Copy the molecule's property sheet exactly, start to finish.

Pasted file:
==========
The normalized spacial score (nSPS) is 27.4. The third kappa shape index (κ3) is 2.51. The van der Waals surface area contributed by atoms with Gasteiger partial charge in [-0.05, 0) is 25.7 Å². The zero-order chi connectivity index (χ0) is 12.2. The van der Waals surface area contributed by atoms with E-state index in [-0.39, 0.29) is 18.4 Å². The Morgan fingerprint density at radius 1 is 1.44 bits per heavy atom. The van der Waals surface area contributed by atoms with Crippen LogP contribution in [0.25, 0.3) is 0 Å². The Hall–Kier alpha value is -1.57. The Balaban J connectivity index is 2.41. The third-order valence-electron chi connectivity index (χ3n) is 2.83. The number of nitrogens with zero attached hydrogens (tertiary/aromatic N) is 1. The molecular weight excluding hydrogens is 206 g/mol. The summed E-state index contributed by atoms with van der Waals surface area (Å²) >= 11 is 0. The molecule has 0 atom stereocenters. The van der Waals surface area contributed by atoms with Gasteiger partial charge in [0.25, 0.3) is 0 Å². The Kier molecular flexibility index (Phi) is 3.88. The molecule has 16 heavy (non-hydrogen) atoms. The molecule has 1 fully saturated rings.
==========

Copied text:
The normalized spacial score (nSPS) is 27.4. The third kappa shape index (κ3) is 2.51. The van der Waals surface area contributed by atoms with Gasteiger partial charge in [-0.05, 0) is 25.7 Å². The zero-order chi connectivity index (χ0) is 12.2. The van der Waals surface area contributed by atoms with E-state index in [-0.39, 0.29) is 18.4 Å². The Morgan fingerprint density at radius 1 is 1.44 bits per heavy atom. The van der Waals surface area contributed by atoms with Crippen LogP contribution in [0.25, 0.3) is 0 Å². The Hall–Kier alpha value is -1.57. The Balaban J connectivity index is 2.41. The third-order valence-electron chi connectivity index (χ3n) is 2.83. The number of nitrogens with zero attached hydrogens (tertiary/aromatic N) is 1. The molecular weight excluding hydrogens is 206 g/mol. The summed E-state index contributed by atoms with van der Waals surface area (Å²) >= 11 is 0. The molecule has 0 atom stereocenters. The van der Waals surface area contributed by atoms with Gasteiger partial charge in [0.25, 0.3) is 0 Å². The Kier molecular flexibility index (Phi) is 3.88. The molecule has 16 heavy (non-hydrogen) atoms. The molecule has 1 fully saturated rings.